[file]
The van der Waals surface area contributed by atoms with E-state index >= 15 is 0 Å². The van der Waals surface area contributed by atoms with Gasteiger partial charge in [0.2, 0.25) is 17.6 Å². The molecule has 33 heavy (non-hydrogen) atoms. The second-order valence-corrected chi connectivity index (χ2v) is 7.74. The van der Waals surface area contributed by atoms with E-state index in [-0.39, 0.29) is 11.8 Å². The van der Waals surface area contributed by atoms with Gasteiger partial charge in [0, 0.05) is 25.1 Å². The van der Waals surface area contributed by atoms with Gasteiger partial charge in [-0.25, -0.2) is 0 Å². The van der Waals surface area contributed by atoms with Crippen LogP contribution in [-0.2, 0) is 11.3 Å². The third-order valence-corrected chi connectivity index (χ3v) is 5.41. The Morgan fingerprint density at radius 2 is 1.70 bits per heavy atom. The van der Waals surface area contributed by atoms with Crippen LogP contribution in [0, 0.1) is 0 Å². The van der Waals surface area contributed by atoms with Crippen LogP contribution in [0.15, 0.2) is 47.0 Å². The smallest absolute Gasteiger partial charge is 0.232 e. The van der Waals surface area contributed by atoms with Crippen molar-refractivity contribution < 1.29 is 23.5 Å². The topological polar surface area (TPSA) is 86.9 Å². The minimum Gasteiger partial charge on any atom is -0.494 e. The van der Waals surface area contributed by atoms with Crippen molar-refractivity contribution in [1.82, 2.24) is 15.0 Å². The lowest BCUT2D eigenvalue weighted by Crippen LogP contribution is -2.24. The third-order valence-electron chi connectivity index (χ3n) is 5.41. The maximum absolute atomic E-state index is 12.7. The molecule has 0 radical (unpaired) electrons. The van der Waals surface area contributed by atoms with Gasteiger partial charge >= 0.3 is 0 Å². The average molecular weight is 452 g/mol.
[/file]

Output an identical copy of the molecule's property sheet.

The van der Waals surface area contributed by atoms with E-state index >= 15 is 0 Å². The van der Waals surface area contributed by atoms with Gasteiger partial charge in [0.2, 0.25) is 17.6 Å². The molecule has 33 heavy (non-hydrogen) atoms. The second-order valence-corrected chi connectivity index (χ2v) is 7.74. The van der Waals surface area contributed by atoms with E-state index in [-0.39, 0.29) is 11.8 Å². The van der Waals surface area contributed by atoms with Gasteiger partial charge in [0, 0.05) is 25.1 Å². The van der Waals surface area contributed by atoms with Gasteiger partial charge in [-0.25, -0.2) is 0 Å². The van der Waals surface area contributed by atoms with Crippen LogP contribution in [-0.2, 0) is 11.3 Å². The third-order valence-corrected chi connectivity index (χ3v) is 5.41. The Morgan fingerprint density at radius 2 is 1.70 bits per heavy atom. The van der Waals surface area contributed by atoms with Crippen LogP contribution in [0, 0.1) is 0 Å². The van der Waals surface area contributed by atoms with Crippen LogP contribution in [0.15, 0.2) is 47.0 Å². The smallest absolute Gasteiger partial charge is 0.232 e. The van der Waals surface area contributed by atoms with Crippen molar-refractivity contribution < 1.29 is 23.5 Å². The topological polar surface area (TPSA) is 86.9 Å². The minimum Gasteiger partial charge on any atom is -0.494 e. The van der Waals surface area contributed by atoms with Crippen molar-refractivity contribution in [1.82, 2.24) is 15.0 Å². The lowest BCUT2D eigenvalue weighted by Crippen LogP contribution is -2.24. The third-order valence-electron chi connectivity index (χ3n) is 5.41. The maximum absolute atomic E-state index is 12.7. The molecule has 0 radical (unpaired) electrons. The van der Waals surface area contributed by atoms with Gasteiger partial charge >= 0.3 is 0 Å². The average molecular weight is 452 g/mol.